SALZBURG.- Galerie Thaddaeus Ropac Salzburg
presents a new series of monumental works by Anselm Kiefer dedicated to Walther von der Vogelweide (c. 1170 c. 1230), the lyrical love poet, or minnesinger, whose significance and legacy have been explored in seminal works by the artist since the 1970s. These new works reference the medieval lyricists most famous poem Under der linden, which recounts a romantic meeting of two lovers of different social standing in the countryside. Anselm Kiefer states, I live in language. [...] Its language that dominates me. I listen to it. Much of it remains in the dark to me, but I carry the words with me and, now and then, I suddenly correlate with what is said to me.
The experience of nature and the broken blades of grass and flowers described in the poem are recurring elements in Anselm Kiefer's pictorial language, which the artist has used increasingly since his earlier series Für Paul Celan, Die Ungeborenen and Morgenthau Plan.
For the past forty years, Anselm Kiefers work has developed through a process of accumulation, the mingling and reworking of themes and motifs which recur and overlap repeatedly across diverse media. The artist's ongoing preoccupation with cultural memory, identity and history, in particular his exploration of German post-war identity, lends his works their multi-layered iconography, fuelled by a canon of historical, mythological and literary sources, as well as his personal biography.
Anselm Kiefer often uses depictions of nature to explore the fundamental questions of human existence, with a dialectic of beauty and destruction inherent in his works. In Tandaradei, one of the nineteen works on view in the exhibition, folded and tangled stalks formed through the gestural application of thick paint break up the pictorial space, seeming to advance towards the viewer as if by an invisible force.
Following the principle of balance, Anselm Kiefer frequently appliesspecific objects to his canvases. The material weight of the scythe in Eros - Thanatos, and in several other works from this series, extends Anselm Kiefer's existing canon of objects to include a further highly symbolic item. The scythe provides a necessary counterbalance to the spiritual or mystical nature of the work and invites art historical as well as philosophical or literary interpretations.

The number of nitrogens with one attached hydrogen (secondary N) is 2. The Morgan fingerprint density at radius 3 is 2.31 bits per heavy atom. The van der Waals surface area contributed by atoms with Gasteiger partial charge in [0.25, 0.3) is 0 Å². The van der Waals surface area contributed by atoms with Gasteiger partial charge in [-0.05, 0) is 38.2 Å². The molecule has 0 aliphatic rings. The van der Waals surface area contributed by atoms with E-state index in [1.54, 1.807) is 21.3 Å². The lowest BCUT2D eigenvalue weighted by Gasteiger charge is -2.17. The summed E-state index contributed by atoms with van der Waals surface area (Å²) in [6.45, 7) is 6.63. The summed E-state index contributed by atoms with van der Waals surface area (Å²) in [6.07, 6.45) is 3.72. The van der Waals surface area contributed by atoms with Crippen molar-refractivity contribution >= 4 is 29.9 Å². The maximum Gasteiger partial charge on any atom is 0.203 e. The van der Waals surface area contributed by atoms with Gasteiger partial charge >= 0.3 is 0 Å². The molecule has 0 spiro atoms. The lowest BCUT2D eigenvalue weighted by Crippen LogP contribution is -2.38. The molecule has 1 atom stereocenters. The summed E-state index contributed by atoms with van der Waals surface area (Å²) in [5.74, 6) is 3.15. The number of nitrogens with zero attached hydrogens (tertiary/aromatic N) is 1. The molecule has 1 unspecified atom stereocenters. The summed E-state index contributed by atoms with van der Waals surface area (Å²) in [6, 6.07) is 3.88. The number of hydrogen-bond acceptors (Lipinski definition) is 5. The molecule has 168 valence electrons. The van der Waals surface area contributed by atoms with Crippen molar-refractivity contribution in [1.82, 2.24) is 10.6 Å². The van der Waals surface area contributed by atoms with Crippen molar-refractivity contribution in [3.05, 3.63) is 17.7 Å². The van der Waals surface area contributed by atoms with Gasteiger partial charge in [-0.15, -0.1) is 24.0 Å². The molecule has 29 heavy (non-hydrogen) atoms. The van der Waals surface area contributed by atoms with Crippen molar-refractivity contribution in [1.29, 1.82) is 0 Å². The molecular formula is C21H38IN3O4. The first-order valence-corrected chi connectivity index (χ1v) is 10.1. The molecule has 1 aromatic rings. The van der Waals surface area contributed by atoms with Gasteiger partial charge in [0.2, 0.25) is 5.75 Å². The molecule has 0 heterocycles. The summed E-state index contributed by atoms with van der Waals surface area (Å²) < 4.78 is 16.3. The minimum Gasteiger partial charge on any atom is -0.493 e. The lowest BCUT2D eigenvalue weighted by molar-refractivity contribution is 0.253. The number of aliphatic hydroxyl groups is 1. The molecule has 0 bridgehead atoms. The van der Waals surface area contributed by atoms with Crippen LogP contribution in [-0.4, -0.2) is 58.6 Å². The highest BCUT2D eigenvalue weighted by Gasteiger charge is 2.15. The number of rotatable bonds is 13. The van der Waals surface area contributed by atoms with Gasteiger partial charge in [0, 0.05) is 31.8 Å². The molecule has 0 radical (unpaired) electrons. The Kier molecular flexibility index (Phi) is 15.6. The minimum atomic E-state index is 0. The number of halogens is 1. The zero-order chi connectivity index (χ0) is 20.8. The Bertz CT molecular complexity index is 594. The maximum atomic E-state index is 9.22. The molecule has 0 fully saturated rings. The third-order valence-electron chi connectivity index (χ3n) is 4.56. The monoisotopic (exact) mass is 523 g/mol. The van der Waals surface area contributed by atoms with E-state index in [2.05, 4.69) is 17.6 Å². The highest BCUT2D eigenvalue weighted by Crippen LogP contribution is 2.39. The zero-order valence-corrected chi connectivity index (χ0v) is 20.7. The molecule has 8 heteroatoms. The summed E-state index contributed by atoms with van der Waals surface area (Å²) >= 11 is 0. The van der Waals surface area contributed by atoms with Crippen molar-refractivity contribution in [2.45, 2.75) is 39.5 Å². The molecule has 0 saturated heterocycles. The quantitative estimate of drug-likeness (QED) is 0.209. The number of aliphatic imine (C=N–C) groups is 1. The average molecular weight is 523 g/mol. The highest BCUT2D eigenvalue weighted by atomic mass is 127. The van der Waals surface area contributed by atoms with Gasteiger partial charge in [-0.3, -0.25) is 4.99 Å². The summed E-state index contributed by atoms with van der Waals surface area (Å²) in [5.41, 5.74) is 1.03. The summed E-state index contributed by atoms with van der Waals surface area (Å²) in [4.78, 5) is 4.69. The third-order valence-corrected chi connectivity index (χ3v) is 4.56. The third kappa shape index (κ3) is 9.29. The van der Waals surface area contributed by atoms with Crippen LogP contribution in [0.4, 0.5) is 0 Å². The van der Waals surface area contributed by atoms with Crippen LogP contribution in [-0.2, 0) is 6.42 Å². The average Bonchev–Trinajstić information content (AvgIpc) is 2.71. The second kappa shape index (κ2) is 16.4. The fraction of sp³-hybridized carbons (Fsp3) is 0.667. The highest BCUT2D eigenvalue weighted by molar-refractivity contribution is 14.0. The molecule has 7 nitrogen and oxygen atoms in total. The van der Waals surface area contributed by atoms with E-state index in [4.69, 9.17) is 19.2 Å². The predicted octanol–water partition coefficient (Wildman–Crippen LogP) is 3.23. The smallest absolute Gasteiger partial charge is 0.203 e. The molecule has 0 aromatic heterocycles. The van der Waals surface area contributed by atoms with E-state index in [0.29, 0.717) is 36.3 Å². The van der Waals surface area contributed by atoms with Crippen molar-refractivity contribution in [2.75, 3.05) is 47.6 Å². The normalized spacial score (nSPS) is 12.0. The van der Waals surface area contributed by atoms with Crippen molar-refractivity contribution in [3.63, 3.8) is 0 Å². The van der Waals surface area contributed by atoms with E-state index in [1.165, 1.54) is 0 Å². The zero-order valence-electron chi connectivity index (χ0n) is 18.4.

Since antiquity, the scythe has been used as a tool for harvesting grain and, in the context of Christian iconography, has become a symbol of harvest time, fertility, but also of death, God's judgment and eternity. In the visual arts, Cronos, as the personification of time, and the figure of death are both depicted with a sickle. As an attribute of farming and the working class, the sickle became a national emblem and political symbol in the 20th century. The sickle and the scythe further symbolise that all the fruit that time produces is ultimately harvested, while its curvature illustrates that all time circles back on itself. Anselm Kiefer thus addresses the codes and conceptions that enable the viewer to make complex semiotic connections.
The pictures were painted in Barjac, in the south of France [...] The grass, the entire vegetation was so dried out that the light yellow stalks and the withered thistles made for a whole variety of ochre and yellow shades which delighted me; which, in their beauty on the verge of decay, reminded me of the Grim Reaper, Eros and Thanatos. As I walked through the glowing fields, I kept thinking of Walther von der Vogelweide his love-songs, his poems, so closely bound up with his life. Anselm Kiefer